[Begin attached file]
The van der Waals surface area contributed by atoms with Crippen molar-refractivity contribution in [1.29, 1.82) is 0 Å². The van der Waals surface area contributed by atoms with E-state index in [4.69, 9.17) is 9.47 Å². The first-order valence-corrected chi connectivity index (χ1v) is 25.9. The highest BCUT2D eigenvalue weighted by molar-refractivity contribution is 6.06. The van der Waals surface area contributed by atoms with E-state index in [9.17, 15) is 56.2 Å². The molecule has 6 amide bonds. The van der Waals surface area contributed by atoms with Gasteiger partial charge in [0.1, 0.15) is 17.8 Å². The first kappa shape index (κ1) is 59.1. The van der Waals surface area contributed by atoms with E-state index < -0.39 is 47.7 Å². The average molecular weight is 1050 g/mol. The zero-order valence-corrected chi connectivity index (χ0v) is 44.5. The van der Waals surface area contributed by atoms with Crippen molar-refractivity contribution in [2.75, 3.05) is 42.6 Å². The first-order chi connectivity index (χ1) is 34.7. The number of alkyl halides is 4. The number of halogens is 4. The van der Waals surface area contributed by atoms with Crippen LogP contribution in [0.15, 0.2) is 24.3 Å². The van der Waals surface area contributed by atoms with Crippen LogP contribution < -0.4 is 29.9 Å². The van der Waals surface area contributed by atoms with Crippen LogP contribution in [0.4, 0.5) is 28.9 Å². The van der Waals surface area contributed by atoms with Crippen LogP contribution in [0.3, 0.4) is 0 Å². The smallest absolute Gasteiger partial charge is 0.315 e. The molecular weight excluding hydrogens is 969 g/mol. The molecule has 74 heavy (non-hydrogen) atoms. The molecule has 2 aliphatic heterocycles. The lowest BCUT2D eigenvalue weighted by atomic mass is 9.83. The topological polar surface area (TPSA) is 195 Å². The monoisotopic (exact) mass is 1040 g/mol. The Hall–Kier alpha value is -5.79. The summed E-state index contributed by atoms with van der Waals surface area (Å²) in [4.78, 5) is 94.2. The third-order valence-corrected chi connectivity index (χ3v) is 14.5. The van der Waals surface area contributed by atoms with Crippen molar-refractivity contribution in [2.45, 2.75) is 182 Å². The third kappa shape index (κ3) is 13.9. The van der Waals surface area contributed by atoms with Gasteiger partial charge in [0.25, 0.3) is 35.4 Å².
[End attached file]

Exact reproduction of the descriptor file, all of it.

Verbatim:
The van der Waals surface area contributed by atoms with Crippen molar-refractivity contribution in [1.29, 1.82) is 0 Å². The van der Waals surface area contributed by atoms with E-state index in [4.69, 9.17) is 9.47 Å². The first-order valence-corrected chi connectivity index (χ1v) is 25.9. The highest BCUT2D eigenvalue weighted by molar-refractivity contribution is 6.06. The van der Waals surface area contributed by atoms with E-state index in [9.17, 15) is 56.2 Å². The molecule has 6 amide bonds. The van der Waals surface area contributed by atoms with Gasteiger partial charge in [0.1, 0.15) is 17.8 Å². The first kappa shape index (κ1) is 59.1. The van der Waals surface area contributed by atoms with E-state index < -0.39 is 47.7 Å². The average molecular weight is 1050 g/mol. The zero-order valence-corrected chi connectivity index (χ0v) is 44.5. The van der Waals surface area contributed by atoms with Crippen molar-refractivity contribution in [2.75, 3.05) is 42.6 Å². The first-order chi connectivity index (χ1) is 34.7. The number of alkyl halides is 4. The number of halogens is 4. The van der Waals surface area contributed by atoms with Crippen LogP contribution in [0.15, 0.2) is 24.3 Å². The van der Waals surface area contributed by atoms with Crippen LogP contribution < -0.4 is 29.9 Å². The van der Waals surface area contributed by atoms with Crippen LogP contribution in [0.4, 0.5) is 28.9 Å². The van der Waals surface area contributed by atoms with Crippen LogP contribution in [0.3, 0.4) is 0 Å². The smallest absolute Gasteiger partial charge is 0.315 e. The molecular weight excluding hydrogens is 969 g/mol. The molecule has 74 heavy (non-hydrogen) atoms. The molecule has 2 aliphatic heterocycles. The lowest BCUT2D eigenvalue weighted by atomic mass is 9.83. The topological polar surface area (TPSA) is 195 Å². The monoisotopic (exact) mass is 1040 g/mol. The Hall–Kier alpha value is -5.79. The summed E-state index contributed by atoms with van der Waals surface area (Å²) in [4.78, 5) is 94.2. The third-order valence-corrected chi connectivity index (χ3v) is 14.5. The van der Waals surface area contributed by atoms with Crippen molar-refractivity contribution in [2.45, 2.75) is 182 Å². The third kappa shape index (κ3) is 13.9. The van der Waals surface area contributed by atoms with Gasteiger partial charge in [0.25, 0.3) is 35.4 Å².